Vaccine or intervene? Vaccinating children and the Court’s approach

10 March 2021

In 2019, bookings looked rather different; perhaps you were excited about booking a holiday or a new restaurant. Roll on 2021 and the only bookings being made are the long awaited Covid-19 vaccinations. However, the contention surrounding the topic continues to grow. For many it’s seen as the way forward to release the world from the restrictions we have faced in the last year, but for others it comes with caution and unease with the speed of its release. Whilst we have not yet seen the Covid-19 vaccination offered to children, the trials have now begun, raising the question as to how disputes will be decided amongst separated parents who disagree on whether their children should receive vaccinations. The Court's have now begun to give commentary on the matter. 
In a recent case of M v H (private law proceedings), there had been a series of hearings to re-establish the children spending time with their father. A final hearing was listed in December 2020 which also dealt with the issue of vaccinations raised in the father’s original application. The father had sought an order that the parties’ children received the MMR vaccine, but that was subsequently amended to include all the normal childhood vaccinations, including overseas vaccinations and Covid-19. The mother, arguing against vaccination of the children, stated that vaccination did not necessarily result in immunisation and given that the children had strong immune systems, she felt the side effects of the vaccinations would be more harmful to the children, than the diseases themselves, should the children ever contract them. 
Whilst the judge declined to make decisions on travel vaccinations as it was deemed too speculative as to what vaccines might be appropriate and when those decisions would be made, he did find that the children should be vaccinated in accordance with the vaccines specified on the NHS vaccination schedule, including the MMR vaccine.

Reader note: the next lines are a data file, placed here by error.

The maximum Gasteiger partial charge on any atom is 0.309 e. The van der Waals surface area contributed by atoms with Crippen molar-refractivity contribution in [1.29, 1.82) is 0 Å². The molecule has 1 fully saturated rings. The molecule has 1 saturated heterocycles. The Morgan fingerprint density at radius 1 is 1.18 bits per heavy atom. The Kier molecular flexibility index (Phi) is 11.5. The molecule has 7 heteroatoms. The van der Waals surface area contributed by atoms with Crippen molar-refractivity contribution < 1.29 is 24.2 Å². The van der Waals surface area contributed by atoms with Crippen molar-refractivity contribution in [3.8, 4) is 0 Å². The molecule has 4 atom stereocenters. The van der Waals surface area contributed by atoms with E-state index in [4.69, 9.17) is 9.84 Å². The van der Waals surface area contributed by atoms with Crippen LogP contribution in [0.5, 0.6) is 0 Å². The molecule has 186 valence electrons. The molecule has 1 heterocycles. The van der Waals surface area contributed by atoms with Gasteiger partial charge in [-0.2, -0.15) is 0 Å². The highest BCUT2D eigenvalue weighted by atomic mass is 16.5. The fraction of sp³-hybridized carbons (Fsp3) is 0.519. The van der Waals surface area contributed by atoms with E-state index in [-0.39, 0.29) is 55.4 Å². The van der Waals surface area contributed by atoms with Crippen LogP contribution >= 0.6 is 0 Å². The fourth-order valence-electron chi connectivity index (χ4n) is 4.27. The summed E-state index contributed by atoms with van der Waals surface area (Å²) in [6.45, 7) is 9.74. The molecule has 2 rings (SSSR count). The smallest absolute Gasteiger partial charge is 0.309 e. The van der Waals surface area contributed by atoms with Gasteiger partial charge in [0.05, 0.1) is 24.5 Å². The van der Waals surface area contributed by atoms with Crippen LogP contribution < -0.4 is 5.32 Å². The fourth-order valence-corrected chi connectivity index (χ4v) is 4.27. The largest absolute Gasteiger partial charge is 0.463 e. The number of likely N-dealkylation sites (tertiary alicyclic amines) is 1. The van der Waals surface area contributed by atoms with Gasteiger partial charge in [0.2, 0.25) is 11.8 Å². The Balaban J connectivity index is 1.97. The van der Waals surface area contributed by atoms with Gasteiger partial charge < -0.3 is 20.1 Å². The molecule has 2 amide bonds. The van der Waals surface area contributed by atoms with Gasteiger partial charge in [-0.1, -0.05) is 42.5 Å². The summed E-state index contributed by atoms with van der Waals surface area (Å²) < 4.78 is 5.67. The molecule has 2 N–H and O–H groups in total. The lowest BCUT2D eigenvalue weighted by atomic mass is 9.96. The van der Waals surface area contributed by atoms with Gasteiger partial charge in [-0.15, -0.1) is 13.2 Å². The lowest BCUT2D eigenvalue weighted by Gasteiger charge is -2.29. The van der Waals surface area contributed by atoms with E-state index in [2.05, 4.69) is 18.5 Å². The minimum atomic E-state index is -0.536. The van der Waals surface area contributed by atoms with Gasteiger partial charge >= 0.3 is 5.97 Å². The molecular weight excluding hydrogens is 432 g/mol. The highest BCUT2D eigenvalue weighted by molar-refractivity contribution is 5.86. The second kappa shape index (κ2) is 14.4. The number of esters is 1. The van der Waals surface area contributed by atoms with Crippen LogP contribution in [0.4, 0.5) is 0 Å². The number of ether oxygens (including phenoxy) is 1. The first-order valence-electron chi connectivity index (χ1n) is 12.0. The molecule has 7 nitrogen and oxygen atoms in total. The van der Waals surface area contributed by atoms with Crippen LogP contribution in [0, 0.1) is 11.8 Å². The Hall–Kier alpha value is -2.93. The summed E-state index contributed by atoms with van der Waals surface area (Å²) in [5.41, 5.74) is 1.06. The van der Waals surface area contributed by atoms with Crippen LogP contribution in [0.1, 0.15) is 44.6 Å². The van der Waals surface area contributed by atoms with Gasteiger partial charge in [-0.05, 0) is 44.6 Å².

Along with his judgement on travel vaccinations, the judge also declined to decide on vaccination for Covid-19, due to it still being unclear as to what public health recommendations would be given in respect of children, adding that he would deal with any future applications regarding vaccinations against the virus. However, usefully, he did comment that “it is very difficult to foresee a situation in which a vaccination against Covid-19 approved for use in children would not be endorsed by the court as being in a child’s best interests”. 
The judge went onto make it clear that unless there is clear “peer-reviewed research indicating significant concern for the efficacy and/or safety of one or more of the Covid-19 vaccines or a well evidenced contraindication specific to that subject child” it would be extremely unlikely that a judge would rule against a child receiving the Covid-19 vaccine. 
Re-enforcing the judge’s comments, was the Court of Appeal in Re H (A Child: Parental Responsibility: Vaccination) which took a comprehensive view in this area. The Court of Appeal also stated, that it would be very difficult to foresee a case in which a vaccination approved for use in children, including vaccinations for Covid-19, would not be endorsed by the court as being in a child’s best interests. 
Whilst the Courts’ have been clear on their surrounding commentary regarding Covid-19 vaccinations, with trials having begun for the Covid-19 vaccine in children and the contention around vaccines growing, we are sure there is more to come on the topic.

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